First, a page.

Okay, so I guess that doesn't sound all that great, but trust me when I say it actually is great because you can pretty much make it taste like anything under the sun and it's got a surprisingly meaty texture. There are plenty of reasons to skip the beef - health reasons, ethical reasons, etc. - and seitan is a serviceable sub. Personally I wouldn't sit down to a grilled seitan steak but I love it in saucy dishes or in fajitas or just for snackin' on.
This is what it looks like:
And this is how you make it at home:
- 2 cups sifted vital wheat gluten (note: do not accidentally grab high gluten flour instead)
- 1/2 teaspoon sage
- 1 teaspoon majoram
- 1 teaspoon onion powder
- 1 teaspoon garlic powder
- 1/4 cup finely grated Romano cheese
- Some Lawry's salt
- 2 cups water, plus a little more if needed
- 6 cups water
- 2 tablespoons molasses
- 3 tablespoons soy sauce
- Herbs and spices - have fun!
Before you start, there's something you should know. I'm an eyeballer. All the measurements above are flexible. Maybe you hate sage, so put something else instead. Use a lot of salt if that's your bag. Nix the cheese and go full-out vegan. You're not gonna mess up your seitan unless you mess with the ratio of water and gluten and, well, you may actually need to mess with the ratio of water and gluten. I always find I need to add a couple of splashes of H2O to get the right consistency.
Put all the stuff you need for seitan in a bowl. Knead it using a stand mixer or your own two hands for about a minute – just to make sure everything is nice and stretchy and springy. Your dough should not be too wet, nor should it be sticky; it should actually come off the sides of the bowl and your dough hook cleanly. The texture you're going for is kind of gelatinous. Very different from a bread dough.
Take the dough and lay it on a cutting board but put the knife away because you're not ready to cut it just yet! First, take a rolling pin and spend some time trying to flatten your dough out. You won't be able to – it's going to be springy and resilient – but a nice massage with the roller will help compress it so it's not all spongy and gross after it's cooked.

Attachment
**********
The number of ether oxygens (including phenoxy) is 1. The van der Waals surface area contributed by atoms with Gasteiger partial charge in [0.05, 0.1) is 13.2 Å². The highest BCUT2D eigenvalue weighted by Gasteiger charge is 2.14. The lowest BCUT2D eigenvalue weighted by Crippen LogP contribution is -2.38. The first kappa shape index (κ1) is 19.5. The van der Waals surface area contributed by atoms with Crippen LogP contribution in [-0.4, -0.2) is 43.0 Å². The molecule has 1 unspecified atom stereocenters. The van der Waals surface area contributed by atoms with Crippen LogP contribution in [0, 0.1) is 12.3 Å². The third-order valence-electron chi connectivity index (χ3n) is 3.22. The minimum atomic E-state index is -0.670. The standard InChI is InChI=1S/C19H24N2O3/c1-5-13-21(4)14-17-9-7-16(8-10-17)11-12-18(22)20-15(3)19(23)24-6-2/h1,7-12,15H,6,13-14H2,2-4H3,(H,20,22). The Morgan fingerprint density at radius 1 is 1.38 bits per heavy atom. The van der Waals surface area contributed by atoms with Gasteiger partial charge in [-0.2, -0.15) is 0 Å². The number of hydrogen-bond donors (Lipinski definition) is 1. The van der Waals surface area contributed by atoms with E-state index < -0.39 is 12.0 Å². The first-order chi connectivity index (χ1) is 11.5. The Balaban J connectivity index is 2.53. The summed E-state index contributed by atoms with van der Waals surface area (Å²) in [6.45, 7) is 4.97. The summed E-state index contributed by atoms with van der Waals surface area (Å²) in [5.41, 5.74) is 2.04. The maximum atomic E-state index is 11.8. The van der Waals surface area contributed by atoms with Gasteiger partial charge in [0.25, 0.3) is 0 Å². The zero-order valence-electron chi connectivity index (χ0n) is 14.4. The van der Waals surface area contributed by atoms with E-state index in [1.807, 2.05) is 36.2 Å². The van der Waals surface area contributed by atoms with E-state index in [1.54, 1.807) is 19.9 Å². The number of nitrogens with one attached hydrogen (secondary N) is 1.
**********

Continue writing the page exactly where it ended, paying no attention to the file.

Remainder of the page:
NOW cut it. I cut my seitan into strips about two inches long and a quarter in wide or roughly the size of the "Beefless Strips" you can buy at Trader Joe's because that's what I was trying to replicate. If you cut them any bigger, keep in mind that they are going to expand like crazy as they cook.
Boil in your cooking liquid for a good solid hour. A little more won't hurt, but make sure you give it all a stir now and then to dunk the floaters. And they will all be floaters. Note: When choosing the pot in which to do this, go big or go home because like I said these babies are going to plump up and you don't want to make the same mistake I did that resulted in a whole lot of burned crud on my gas range.
Drain in a colander for a minute or two, and then spread your already tasty looking homemade "Beefless Strips" (sorry, Trader Joe's) on a cookie sheet sprayed with baking spray. A little overlap is okay but try to make this happen in a single layer. Bake at 275F for… a while. Then flip 'em, and bake some more. You kind of have to judge the texture yourself.
I like my homemade seitan kind of dry to start with because I'm usually using it in saucy recipes. Maybe you like to just nibble on your seitan and would prefer it to be on the moist side. That's cool. It's your seitan, after all. Enjoy it!
P.S. - OMG you guys, Mom Meet Mom has forums now! And check out this awesome syndicated story about the site :)
P.P.S. - Welcome, my SITS Tribe ladies! Hope you have an awesome week!